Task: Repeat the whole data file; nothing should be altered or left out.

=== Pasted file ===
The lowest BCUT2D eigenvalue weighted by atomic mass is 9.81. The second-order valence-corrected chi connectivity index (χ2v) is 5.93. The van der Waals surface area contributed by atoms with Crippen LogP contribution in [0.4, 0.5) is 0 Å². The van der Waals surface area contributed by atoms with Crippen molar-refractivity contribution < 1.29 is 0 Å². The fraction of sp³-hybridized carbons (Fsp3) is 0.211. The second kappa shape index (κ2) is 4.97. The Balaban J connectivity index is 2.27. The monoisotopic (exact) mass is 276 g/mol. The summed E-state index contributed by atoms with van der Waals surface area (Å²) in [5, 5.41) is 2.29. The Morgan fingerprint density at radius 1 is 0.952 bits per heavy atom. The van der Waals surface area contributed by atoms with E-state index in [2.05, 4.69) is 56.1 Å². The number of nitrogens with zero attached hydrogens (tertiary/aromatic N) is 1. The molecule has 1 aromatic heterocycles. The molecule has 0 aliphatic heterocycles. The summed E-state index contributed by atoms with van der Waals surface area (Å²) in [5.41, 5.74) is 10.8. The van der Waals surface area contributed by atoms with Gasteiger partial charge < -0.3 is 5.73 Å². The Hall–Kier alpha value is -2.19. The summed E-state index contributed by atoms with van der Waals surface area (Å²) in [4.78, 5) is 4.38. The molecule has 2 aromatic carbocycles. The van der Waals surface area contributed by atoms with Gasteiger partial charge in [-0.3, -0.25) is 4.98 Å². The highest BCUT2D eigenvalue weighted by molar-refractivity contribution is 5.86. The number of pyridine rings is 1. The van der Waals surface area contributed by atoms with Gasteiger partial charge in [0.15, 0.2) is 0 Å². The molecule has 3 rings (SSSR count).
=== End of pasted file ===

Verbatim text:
The lowest BCUT2D eigenvalue weighted by atomic mass is 9.81. The second-order valence-corrected chi connectivity index (χ2v) is 5.93. The van der Waals surface area contributed by atoms with Crippen LogP contribution in [0.4, 0.5) is 0 Å². The van der Waals surface area contributed by atoms with Crippen molar-refractivity contribution < 1.29 is 0 Å². The fraction of sp³-hybridized carbons (Fsp3) is 0.211. The second kappa shape index (κ2) is 4.97. The Balaban J connectivity index is 2.27. The monoisotopic (exact) mass is 276 g/mol. The summed E-state index contributed by atoms with van der Waals surface area (Å²) in [5, 5.41) is 2.29. The Morgan fingerprint density at radius 1 is 0.952 bits per heavy atom. The van der Waals surface area contributed by atoms with E-state index in [2.05, 4.69) is 56.1 Å². The number of nitrogens with zero attached hydrogens (tertiary/aromatic N) is 1. The molecule has 1 aromatic heterocycles. The molecule has 0 aliphatic heterocycles. The summed E-state index contributed by atoms with van der Waals surface area (Å²) in [5.41, 5.74) is 10.8. The van der Waals surface area contributed by atoms with Gasteiger partial charge < -0.3 is 5.73 Å². The Hall–Kier alpha value is -2.19. The summed E-state index contributed by atoms with van der Waals surface area (Å²) in [4.78, 5) is 4.38. The molecule has 2 aromatic carbocycles. The van der Waals surface area contributed by atoms with Gasteiger partial charge in [-0.3, -0.25) is 4.98 Å². The highest BCUT2D eigenvalue weighted by molar-refractivity contribution is 5.86. The number of pyridine rings is 1. The van der Waals surface area contributed by atoms with Gasteiger partial charge in [0.15, 0.2) is 0 Å². The molecule has 3 rings (SSSR count).